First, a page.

For decades abstruse, technical philosophy has dominated the field—but is that changing, and should we want it to?by Alex Dean / July 26, 2016 / Leave a comment
In June I had a conversation with the formidable Australian philosopher Peter Singer—well-known to philosophy undergraduates around the world for his “muddy trousers” thought experiment. Over the course of 45 minutes or so we chatted about the branch of philosophy of which he is a key proponent—called “effective altruism”—but also about the nature of philosophy itself. Philosophical inquiry, Singer argued, should be directly aimed at encouraging people to do good in the world.
He isn’t alone in thinking that. After decades of abstract, technical philosophy dominating in the west, some in the discipline have been pushing for a revival of hands-on, ethical thinking. This could be a good thing—if it is done right.
I spoke to Singer, who is the Ira W DeCamp Professor of Bioethics at Princeton University and who turned 70 this month, over the phone. His arguments were detailed and precise—much as you would expect from a man who is one of the world’s most widely-read thinkers. He is particularly known for his essay Famine, Affluence and Morality, published in 1971—the year he began his academic career at Oxford’s University College. This established him as a key proponent of effective altruism—a movement which aims to alleviate suffering through, for example, encouraging charitable giving. He has lost none of his conviction on this topic; indeed, this year Famine, Affluence and Morality was republished with a new introduction by him. In it, he explains why effective altruism was such a departure from the philosophy that preceded it. He reiterated these ideas during our conversation last month.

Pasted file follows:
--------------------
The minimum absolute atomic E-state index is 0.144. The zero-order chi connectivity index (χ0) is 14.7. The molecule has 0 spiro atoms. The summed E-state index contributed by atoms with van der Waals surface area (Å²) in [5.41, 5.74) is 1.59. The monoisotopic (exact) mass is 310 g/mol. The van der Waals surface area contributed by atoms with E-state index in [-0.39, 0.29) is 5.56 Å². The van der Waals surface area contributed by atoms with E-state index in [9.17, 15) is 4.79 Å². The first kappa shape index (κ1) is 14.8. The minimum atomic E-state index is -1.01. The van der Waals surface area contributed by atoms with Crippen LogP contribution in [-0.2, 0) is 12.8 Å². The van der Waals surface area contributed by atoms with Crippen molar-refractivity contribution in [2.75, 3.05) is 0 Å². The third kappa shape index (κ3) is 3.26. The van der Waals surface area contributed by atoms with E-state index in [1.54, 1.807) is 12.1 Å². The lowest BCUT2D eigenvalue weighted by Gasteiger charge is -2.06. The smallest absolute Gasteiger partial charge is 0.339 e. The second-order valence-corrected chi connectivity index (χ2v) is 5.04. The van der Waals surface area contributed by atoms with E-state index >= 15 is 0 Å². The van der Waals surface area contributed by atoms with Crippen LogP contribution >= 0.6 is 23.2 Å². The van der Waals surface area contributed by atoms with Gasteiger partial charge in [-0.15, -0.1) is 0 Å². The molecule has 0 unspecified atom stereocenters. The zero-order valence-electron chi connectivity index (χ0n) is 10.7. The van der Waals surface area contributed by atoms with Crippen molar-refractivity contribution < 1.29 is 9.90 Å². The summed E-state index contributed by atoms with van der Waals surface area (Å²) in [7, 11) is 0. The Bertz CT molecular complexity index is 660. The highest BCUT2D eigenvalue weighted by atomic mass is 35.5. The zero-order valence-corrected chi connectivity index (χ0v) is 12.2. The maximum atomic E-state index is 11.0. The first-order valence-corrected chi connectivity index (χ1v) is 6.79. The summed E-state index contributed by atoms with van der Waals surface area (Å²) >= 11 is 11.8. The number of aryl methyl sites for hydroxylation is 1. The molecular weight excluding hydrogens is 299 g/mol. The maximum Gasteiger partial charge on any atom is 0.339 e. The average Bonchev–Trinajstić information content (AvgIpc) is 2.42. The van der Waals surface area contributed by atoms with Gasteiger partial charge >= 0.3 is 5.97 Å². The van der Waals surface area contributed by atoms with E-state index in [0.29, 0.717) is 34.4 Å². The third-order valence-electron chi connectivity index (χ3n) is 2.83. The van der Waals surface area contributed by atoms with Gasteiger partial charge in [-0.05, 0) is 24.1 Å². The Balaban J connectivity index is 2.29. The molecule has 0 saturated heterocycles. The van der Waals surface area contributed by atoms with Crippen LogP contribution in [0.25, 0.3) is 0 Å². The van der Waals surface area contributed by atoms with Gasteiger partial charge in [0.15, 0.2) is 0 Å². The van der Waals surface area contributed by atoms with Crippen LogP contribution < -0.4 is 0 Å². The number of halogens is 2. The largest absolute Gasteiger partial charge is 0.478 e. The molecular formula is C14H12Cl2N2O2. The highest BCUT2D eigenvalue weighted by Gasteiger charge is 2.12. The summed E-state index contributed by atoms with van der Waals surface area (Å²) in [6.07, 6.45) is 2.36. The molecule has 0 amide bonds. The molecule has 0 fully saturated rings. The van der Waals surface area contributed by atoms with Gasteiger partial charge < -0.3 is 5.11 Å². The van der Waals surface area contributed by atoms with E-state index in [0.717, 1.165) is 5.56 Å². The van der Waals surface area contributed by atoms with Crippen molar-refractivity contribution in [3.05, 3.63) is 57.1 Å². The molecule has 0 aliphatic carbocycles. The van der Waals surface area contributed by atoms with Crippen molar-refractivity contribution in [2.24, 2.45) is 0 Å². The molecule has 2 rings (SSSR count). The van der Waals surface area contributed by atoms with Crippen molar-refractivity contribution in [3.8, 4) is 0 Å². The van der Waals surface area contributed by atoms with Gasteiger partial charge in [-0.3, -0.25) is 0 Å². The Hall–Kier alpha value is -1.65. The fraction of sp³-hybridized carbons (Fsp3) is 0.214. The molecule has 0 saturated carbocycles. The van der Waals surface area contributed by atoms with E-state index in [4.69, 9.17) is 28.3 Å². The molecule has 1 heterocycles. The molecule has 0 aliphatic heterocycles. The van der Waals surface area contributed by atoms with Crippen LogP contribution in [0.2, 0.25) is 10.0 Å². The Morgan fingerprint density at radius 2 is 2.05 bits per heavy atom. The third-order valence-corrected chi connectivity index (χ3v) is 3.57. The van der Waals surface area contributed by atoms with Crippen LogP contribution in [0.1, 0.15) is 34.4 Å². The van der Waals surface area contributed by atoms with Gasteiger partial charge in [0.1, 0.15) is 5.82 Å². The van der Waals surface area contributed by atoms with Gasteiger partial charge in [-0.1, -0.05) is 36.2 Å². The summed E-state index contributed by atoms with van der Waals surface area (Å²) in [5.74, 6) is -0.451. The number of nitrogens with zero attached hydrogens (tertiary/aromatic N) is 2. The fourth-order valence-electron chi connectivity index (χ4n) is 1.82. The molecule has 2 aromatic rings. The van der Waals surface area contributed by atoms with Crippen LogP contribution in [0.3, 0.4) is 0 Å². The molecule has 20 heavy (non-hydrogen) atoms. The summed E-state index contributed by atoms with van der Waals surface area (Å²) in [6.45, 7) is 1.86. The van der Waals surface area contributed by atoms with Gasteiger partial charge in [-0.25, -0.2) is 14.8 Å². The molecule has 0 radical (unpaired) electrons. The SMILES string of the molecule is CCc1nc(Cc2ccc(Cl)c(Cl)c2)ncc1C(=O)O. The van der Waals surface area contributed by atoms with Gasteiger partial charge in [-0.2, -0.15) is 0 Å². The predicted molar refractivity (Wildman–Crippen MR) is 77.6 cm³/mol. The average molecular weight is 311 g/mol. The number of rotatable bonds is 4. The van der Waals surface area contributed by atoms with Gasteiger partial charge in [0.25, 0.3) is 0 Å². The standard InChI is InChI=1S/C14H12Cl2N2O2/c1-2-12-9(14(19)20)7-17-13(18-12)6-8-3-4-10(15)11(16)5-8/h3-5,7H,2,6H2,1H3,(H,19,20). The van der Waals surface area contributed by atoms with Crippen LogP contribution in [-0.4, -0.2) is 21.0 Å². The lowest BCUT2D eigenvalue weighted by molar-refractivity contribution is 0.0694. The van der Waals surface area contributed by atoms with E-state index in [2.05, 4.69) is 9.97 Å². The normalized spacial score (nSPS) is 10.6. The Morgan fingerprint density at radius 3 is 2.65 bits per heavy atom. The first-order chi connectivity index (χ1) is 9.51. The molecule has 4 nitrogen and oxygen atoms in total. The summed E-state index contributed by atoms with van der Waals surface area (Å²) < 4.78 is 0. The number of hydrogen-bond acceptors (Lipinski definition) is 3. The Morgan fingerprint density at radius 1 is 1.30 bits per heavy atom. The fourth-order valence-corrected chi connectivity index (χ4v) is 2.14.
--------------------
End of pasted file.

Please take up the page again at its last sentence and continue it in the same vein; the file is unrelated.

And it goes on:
“When I was an undergraduate back in the 60s, English language philosophy was very much about analysis of the meanings of moral terms… the business of philosophers was seen as explaining the meanings of concepts,” Singer explained to me.
“There was a period when philosophy was in a phase of linguistic analysis and ordinary language philosophy… [20th century philosopher] AJ Ayer would probably be the leading example of a philosopher who argued that the proper role of philosophy is morally neutral…. But fortunately around the time… that I went to Oxford, which had been in the stronghold of this kind of language philosophy, things had started to change a little.” (AJ Ayer was a proponent of logical positivism. He later…